“Do I need a tax attorney for my IRS problems?” is probably one of the most common questions we are asked when speaking with a potential client. It is right up there with “What’s the difference between a tax attorney and an Enrolled Agent (EA) when it comes to my tax problem?” The answer to this question lies in the definition of a tax attorney and an Enrolled Agent.
What is a Tax Attorney?
A tax attorney is a specialist in federal, state and municipal rules and policies that pertain to tax liability and processes of taxation related to estate transfers, material and intellectual property acquisitions, all sources of income and all kinds of business transactions. Most tax attorneys are retained in a consulting capacity; however, they can and should be hired when dealing with a dispute that cannot be resolved outside the tax court.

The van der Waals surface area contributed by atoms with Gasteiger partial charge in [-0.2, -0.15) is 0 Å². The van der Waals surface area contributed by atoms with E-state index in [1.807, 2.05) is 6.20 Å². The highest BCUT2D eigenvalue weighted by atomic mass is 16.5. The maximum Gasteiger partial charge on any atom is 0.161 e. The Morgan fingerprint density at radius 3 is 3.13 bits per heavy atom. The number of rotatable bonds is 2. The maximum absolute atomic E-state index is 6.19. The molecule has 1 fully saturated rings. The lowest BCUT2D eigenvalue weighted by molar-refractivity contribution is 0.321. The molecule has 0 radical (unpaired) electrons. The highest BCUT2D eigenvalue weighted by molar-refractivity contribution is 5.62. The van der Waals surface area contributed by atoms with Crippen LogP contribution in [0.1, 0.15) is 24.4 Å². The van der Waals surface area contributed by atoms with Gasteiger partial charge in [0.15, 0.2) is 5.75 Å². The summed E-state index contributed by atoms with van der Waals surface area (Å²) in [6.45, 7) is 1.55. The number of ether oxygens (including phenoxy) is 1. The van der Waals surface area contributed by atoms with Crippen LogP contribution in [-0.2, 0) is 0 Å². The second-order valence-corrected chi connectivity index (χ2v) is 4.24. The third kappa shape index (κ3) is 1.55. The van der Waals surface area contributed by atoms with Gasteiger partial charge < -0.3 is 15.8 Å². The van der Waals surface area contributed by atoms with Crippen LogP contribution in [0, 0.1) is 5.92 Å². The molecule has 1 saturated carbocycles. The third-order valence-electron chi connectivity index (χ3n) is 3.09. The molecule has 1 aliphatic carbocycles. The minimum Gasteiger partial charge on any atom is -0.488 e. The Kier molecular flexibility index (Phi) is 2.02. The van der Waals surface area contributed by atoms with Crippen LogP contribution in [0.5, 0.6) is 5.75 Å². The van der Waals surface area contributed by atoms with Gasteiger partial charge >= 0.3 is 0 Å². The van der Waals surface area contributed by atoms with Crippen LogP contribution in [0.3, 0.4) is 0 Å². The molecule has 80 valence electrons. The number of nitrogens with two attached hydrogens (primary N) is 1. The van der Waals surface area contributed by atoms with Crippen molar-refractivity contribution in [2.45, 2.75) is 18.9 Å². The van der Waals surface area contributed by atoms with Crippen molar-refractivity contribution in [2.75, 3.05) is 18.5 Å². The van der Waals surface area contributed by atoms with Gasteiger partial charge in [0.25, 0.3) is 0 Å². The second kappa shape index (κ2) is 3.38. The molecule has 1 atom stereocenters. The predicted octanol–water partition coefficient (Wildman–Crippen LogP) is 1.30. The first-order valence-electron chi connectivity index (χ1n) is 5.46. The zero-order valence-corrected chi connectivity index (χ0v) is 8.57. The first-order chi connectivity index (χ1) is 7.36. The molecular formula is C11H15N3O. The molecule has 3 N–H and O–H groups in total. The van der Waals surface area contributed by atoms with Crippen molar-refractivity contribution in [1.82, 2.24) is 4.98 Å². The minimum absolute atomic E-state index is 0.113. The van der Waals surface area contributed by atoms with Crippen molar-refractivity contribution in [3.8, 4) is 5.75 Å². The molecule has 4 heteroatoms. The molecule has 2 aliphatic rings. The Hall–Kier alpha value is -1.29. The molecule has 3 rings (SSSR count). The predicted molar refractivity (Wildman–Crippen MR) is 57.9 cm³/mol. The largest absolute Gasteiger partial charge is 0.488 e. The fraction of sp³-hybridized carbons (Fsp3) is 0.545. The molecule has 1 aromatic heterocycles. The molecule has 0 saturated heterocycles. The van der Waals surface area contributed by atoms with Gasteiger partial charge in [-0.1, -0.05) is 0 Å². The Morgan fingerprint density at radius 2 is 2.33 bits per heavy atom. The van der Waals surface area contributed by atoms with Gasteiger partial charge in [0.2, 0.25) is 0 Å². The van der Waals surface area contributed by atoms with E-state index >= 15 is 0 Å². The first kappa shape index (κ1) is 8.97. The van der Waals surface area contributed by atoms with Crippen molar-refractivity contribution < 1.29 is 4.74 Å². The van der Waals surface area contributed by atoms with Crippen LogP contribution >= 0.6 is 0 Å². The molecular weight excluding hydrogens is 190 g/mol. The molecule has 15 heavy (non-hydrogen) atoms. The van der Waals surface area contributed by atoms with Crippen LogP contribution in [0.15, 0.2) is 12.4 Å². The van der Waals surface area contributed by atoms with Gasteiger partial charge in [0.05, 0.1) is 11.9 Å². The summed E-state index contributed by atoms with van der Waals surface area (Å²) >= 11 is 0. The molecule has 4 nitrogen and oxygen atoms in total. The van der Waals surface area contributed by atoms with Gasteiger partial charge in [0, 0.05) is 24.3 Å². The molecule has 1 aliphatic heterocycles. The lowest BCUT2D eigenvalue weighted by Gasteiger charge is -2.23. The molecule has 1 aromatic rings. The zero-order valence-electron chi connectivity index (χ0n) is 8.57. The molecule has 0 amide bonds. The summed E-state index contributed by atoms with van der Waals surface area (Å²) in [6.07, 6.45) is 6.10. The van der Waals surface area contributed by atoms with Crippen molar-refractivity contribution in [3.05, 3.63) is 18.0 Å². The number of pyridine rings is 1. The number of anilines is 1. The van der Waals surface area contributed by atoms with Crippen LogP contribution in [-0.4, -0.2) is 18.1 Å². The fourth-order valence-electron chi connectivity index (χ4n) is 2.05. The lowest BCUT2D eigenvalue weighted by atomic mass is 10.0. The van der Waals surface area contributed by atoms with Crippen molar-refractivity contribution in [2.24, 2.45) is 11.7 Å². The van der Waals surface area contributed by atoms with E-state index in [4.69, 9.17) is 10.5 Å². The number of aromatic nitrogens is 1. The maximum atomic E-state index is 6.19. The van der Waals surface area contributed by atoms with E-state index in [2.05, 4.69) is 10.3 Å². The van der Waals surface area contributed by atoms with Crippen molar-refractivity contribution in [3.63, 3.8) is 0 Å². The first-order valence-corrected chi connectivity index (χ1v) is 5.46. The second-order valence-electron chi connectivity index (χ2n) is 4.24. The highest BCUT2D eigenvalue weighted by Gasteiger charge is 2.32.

What is an Enrolled Agent?
An Enrolled Agent is a federally authorized tax practitioner who has been granted representation rights by the U.S. Department of Treasury (IRS). EAs represent taxpayers before the IRS for tax issues including audits, collections and appeals but not litigation.
“Tax law is a funny thing. I think it fair to say that most CPAs (EAs) know something about the federal income tax; many if not most lawyers do not.” ~ Bernard Wolfman